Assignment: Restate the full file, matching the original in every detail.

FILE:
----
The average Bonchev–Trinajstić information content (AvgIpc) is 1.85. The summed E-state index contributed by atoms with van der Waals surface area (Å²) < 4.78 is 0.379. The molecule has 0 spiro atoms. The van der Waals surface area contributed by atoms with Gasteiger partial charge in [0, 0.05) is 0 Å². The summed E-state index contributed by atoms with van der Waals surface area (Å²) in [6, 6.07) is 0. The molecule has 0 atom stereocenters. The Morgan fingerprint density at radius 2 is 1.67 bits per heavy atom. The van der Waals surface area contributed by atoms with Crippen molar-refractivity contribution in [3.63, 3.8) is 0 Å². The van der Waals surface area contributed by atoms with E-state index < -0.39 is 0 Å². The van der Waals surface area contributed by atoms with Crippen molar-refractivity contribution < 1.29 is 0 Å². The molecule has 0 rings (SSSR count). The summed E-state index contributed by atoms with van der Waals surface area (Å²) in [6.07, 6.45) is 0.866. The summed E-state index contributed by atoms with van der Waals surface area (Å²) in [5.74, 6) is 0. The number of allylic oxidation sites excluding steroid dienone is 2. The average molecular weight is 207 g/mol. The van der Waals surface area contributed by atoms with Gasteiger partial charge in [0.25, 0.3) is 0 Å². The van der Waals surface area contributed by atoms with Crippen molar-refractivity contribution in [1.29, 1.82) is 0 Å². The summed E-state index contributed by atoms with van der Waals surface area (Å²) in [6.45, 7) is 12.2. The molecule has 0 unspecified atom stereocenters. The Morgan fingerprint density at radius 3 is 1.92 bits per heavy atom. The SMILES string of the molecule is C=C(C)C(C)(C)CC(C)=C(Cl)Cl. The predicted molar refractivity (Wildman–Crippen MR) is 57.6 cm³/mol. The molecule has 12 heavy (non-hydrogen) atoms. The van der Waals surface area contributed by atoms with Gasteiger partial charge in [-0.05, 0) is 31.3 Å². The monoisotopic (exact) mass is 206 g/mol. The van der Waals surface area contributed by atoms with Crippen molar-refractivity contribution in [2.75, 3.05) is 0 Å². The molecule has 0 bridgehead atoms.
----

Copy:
The average Bonchev–Trinajstić information content (AvgIpc) is 1.85. The summed E-state index contributed by atoms with van der Waals surface area (Å²) < 4.78 is 0.379. The molecule has 0 spiro atoms. The van der Waals surface area contributed by atoms with Gasteiger partial charge in [0, 0.05) is 0 Å². The summed E-state index contributed by atoms with van der Waals surface area (Å²) in [6, 6.07) is 0. The molecule has 0 atom stereocenters. The Morgan fingerprint density at radius 2 is 1.67 bits per heavy atom. The van der Waals surface area contributed by atoms with Crippen molar-refractivity contribution in [3.63, 3.8) is 0 Å². The van der Waals surface area contributed by atoms with E-state index < -0.39 is 0 Å². The van der Waals surface area contributed by atoms with Crippen molar-refractivity contribution < 1.29 is 0 Å². The molecule has 0 rings (SSSR count). The summed E-state index contributed by atoms with van der Waals surface area (Å²) in [6.07, 6.45) is 0.866. The summed E-state index contributed by atoms with van der Waals surface area (Å²) in [5.74, 6) is 0. The number of allylic oxidation sites excluding steroid dienone is 2. The average molecular weight is 207 g/mol. The van der Waals surface area contributed by atoms with Gasteiger partial charge in [0.25, 0.3) is 0 Å². The van der Waals surface area contributed by atoms with Crippen molar-refractivity contribution in [1.29, 1.82) is 0 Å². The summed E-state index contributed by atoms with van der Waals surface area (Å²) in [6.45, 7) is 12.2. The molecule has 0 unspecified atom stereocenters. The Morgan fingerprint density at radius 3 is 1.92 bits per heavy atom. The SMILES string of the molecule is C=C(C)C(C)(C)CC(C)=C(Cl)Cl. The predicted molar refractivity (Wildman–Crippen MR) is 57.6 cm³/mol. The molecule has 12 heavy (non-hydrogen) atoms. The van der Waals surface area contributed by atoms with Gasteiger partial charge in [-0.05, 0) is 31.3 Å². The monoisotopic (exact) mass is 206 g/mol. The van der Waals surface area contributed by atoms with Crippen molar-refractivity contribution in [2.75, 3.05) is 0 Å². The molecule has 0 bridgehead atoms.